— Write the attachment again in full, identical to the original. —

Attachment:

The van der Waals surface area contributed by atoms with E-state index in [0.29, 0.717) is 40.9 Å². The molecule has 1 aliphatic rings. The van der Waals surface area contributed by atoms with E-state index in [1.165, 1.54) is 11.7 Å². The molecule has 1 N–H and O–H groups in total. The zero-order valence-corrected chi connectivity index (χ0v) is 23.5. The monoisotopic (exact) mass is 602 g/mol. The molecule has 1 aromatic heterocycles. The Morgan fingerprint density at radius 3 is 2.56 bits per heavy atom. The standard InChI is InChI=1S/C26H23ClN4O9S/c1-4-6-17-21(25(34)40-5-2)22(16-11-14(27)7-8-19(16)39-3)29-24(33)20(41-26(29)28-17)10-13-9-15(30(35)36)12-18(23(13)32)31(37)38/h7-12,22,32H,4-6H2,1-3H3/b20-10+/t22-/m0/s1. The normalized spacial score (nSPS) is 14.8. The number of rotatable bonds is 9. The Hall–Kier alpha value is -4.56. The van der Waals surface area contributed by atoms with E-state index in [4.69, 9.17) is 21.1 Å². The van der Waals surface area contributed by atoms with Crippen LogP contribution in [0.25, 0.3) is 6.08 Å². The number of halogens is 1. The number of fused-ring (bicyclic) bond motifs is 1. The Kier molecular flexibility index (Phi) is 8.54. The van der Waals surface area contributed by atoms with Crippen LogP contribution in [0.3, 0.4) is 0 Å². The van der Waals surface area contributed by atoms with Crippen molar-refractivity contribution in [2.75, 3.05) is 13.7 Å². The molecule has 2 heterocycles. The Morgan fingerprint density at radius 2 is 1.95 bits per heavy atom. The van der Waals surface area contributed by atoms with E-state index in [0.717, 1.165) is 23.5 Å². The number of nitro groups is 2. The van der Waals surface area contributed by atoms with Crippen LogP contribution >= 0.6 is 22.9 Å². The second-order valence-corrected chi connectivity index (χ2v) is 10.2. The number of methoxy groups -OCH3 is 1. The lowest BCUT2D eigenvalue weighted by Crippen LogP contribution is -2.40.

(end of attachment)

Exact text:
The van der Waals surface area contributed by atoms with E-state index in [0.29, 0.717) is 40.9 Å². The molecule has 1 aliphatic rings. The van der Waals surface area contributed by atoms with E-state index in [1.165, 1.54) is 11.7 Å². The molecule has 1 N–H and O–H groups in total. The zero-order valence-corrected chi connectivity index (χ0v) is 23.5. The monoisotopic (exact) mass is 602 g/mol. The molecule has 1 aromatic heterocycles. The Morgan fingerprint density at radius 3 is 2.56 bits per heavy atom. The standard InChI is InChI=1S/C26H23ClN4O9S/c1-4-6-17-21(25(34)40-5-2)22(16-11-14(27)7-8-19(16)39-3)29-24(33)20(41-26(29)28-17)10-13-9-15(30(35)36)12-18(23(13)32)31(37)38/h7-12,22,32H,4-6H2,1-3H3/b20-10+/t22-/m0/s1. The normalized spacial score (nSPS) is 14.8. The number of rotatable bonds is 9. The Hall–Kier alpha value is -4.56. The van der Waals surface area contributed by atoms with E-state index in [4.69, 9.17) is 21.1 Å². The van der Waals surface area contributed by atoms with Crippen LogP contribution in [0.25, 0.3) is 6.08 Å². The number of halogens is 1. The number of fused-ring (bicyclic) bond motifs is 1. The Kier molecular flexibility index (Phi) is 8.54. The van der Waals surface area contributed by atoms with Crippen LogP contribution in [0.3, 0.4) is 0 Å². The van der Waals surface area contributed by atoms with Crippen molar-refractivity contribution in [2.75, 3.05) is 13.7 Å². The molecule has 2 heterocycles. The Morgan fingerprint density at radius 2 is 1.95 bits per heavy atom. The van der Waals surface area contributed by atoms with E-state index in [0.717, 1.165) is 23.5 Å². The number of nitro groups is 2. The van der Waals surface area contributed by atoms with Crippen LogP contribution >= 0.6 is 22.9 Å². The second-order valence-corrected chi connectivity index (χ2v) is 10.2. The number of methoxy groups -OCH3 is 1. The lowest BCUT2D eigenvalue weighted by Crippen LogP contribution is -2.40.